Crew height is preferred so as to provide good ankle protection.
Those of us in this category are likely to be walking on well formed trails carrying a light day pack, if that. Consequently, you don't need a super thick sock for this type of walking unless you really want one or need one. Generally the type of shoes designed for trail walking aren't going to allow you to fit that expedition monster sock anyway.
Note: If you get sore feet you should read here about the protective benefits of Thorlo socks.
Trail walking socks are usually 1/4 crew in height and so provide good ankle protection. Again I would always recommend fibres such as Dri-Release®, Coolmax®, Thor-lon etc to make sure your walk is not only comfortable, but more importantly you prevent any foot problems of future walks.
This may seem obvious, but it can save a lot of heart ache down the track. Hiking socks will only do so much and they'll be nothing but a hindrance if you have to squeeze them into your boot and they end up being too tight because there just isn't room. Likewise, if you have to buy a thick expedition sock because your boots are too big your feet are going to COOK!
Remember if your boots/shoes are the wrong size, it will make no difference how good your socks are. Do yourself a favour and buy your socks first (or take them along) when buying your hiking boots / trail shoes.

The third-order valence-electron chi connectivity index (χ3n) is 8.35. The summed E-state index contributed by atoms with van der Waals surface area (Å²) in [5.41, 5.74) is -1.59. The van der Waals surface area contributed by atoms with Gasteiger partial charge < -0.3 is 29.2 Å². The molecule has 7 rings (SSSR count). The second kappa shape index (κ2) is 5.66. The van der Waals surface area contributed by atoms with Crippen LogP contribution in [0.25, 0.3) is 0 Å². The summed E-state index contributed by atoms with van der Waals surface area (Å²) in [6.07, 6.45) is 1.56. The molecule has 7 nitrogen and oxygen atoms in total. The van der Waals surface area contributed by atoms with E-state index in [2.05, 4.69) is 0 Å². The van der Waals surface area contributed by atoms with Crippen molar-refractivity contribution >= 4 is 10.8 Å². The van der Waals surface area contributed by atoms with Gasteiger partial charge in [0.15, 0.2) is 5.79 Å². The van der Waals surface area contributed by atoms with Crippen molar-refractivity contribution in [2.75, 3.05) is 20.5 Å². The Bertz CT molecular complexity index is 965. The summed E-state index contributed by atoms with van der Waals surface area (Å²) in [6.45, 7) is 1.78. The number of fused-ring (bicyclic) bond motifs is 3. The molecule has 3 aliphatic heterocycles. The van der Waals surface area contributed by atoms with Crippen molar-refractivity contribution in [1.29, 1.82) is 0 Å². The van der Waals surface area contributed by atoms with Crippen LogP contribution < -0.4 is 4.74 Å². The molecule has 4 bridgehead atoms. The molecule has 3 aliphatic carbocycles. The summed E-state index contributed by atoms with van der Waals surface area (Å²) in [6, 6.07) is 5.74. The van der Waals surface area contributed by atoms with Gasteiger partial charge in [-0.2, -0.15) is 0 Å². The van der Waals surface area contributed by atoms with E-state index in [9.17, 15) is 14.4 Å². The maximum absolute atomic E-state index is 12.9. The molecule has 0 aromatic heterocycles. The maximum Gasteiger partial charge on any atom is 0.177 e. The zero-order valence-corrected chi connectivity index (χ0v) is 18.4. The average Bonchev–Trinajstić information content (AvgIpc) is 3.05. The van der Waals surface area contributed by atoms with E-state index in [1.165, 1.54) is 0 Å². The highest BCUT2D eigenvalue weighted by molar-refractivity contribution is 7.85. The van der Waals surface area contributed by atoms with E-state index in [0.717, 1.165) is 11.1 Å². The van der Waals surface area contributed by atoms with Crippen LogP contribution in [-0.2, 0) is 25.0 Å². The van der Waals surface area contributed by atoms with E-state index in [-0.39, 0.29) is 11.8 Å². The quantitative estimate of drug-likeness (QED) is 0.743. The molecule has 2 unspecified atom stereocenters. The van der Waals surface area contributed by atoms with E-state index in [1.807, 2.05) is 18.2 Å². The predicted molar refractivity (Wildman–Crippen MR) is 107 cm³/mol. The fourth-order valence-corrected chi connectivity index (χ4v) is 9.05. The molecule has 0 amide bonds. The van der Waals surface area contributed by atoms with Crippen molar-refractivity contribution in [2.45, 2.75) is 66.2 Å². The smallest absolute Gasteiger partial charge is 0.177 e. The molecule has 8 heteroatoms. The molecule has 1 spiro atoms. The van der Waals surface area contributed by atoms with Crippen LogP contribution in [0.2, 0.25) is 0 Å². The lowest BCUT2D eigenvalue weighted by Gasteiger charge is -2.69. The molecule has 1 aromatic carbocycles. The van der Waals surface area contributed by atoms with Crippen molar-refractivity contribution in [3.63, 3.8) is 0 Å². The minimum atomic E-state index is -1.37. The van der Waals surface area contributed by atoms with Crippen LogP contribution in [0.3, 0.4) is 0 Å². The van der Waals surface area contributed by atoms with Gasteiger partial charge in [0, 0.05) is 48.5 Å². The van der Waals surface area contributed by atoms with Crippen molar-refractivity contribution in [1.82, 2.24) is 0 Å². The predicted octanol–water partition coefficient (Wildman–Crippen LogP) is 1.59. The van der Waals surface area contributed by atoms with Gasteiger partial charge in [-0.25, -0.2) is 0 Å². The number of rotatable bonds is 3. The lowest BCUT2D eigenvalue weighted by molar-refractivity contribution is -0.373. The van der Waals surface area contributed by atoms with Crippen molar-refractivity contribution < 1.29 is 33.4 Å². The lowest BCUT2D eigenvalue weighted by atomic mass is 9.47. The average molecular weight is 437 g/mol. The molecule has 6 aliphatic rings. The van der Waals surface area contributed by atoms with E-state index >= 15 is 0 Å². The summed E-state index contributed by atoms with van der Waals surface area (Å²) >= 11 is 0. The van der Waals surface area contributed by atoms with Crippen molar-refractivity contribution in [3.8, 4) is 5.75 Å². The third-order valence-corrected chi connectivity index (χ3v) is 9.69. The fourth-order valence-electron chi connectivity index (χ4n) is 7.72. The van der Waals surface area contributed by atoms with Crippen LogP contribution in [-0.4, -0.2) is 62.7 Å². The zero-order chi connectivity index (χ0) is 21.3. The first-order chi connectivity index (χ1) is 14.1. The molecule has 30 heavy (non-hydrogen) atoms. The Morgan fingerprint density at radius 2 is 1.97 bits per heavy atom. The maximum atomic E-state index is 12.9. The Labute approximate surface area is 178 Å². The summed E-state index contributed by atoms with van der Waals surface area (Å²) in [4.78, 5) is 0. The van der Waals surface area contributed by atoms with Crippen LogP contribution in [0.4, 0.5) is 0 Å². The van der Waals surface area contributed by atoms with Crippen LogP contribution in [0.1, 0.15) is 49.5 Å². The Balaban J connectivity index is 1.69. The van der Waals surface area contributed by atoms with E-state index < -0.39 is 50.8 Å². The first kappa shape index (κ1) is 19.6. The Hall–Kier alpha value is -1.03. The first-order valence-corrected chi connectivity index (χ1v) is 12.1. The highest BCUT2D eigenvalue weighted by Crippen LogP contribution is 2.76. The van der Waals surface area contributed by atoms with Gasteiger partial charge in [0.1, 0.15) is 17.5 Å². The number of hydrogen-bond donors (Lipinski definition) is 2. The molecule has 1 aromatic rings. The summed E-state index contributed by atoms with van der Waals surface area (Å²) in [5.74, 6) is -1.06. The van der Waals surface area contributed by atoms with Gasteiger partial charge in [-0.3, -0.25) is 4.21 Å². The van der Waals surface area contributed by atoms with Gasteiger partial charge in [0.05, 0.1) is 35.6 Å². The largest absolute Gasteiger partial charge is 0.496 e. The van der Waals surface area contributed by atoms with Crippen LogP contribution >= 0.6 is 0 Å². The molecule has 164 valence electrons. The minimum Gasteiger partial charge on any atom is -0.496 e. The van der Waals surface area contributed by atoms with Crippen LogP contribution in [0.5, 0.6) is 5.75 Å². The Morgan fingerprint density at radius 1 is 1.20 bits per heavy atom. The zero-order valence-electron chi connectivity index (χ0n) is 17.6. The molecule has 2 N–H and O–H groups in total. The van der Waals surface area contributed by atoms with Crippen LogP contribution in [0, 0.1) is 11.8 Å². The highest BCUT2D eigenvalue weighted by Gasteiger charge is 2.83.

We often get asked about sock liners and whether you really need them. It's a good question.
The reason why sock liners are sometimes recommended is because they are super lightweight, are exceptional at wicking moisture and being next to the skin do an amazing job. They are thin so don't expect any cushioning, but when worn with a quality hiking sock do a great job at making your experience a better one! If you have a membrane boot (e.g. Gortex inner or the like) liners really shine.
If not, that's okay as today's hiking socks are so advanced (superior comfort, wicking, fit etc) that you don't have to wear a pair of liners. It really is a personal thing.
As you can see there are many different hiking socks for different purposes. Choosing the right hiking sock for your intended activity is the most important part when selecting a pair of hiking socks. Do this and you will be more comfortable and enjoy the experience so much better. No blisters or tired feet at the end of the day too, which is a bonus!
We have separated hiking socks, based on activity, so use our navigation tools (at the top of the page) to help find a sock to suit your needs. As always if you have any questions, just sing out anytime and we'll help you choose the best pair of hiking socks to suit your needs.
Thanks also to Guillaume Simon who shared the above image, whilst on a guided trek with Walkabout Gourmet Adventures in France. He is wearing a pair of Smartwool PhD Outdoor socks.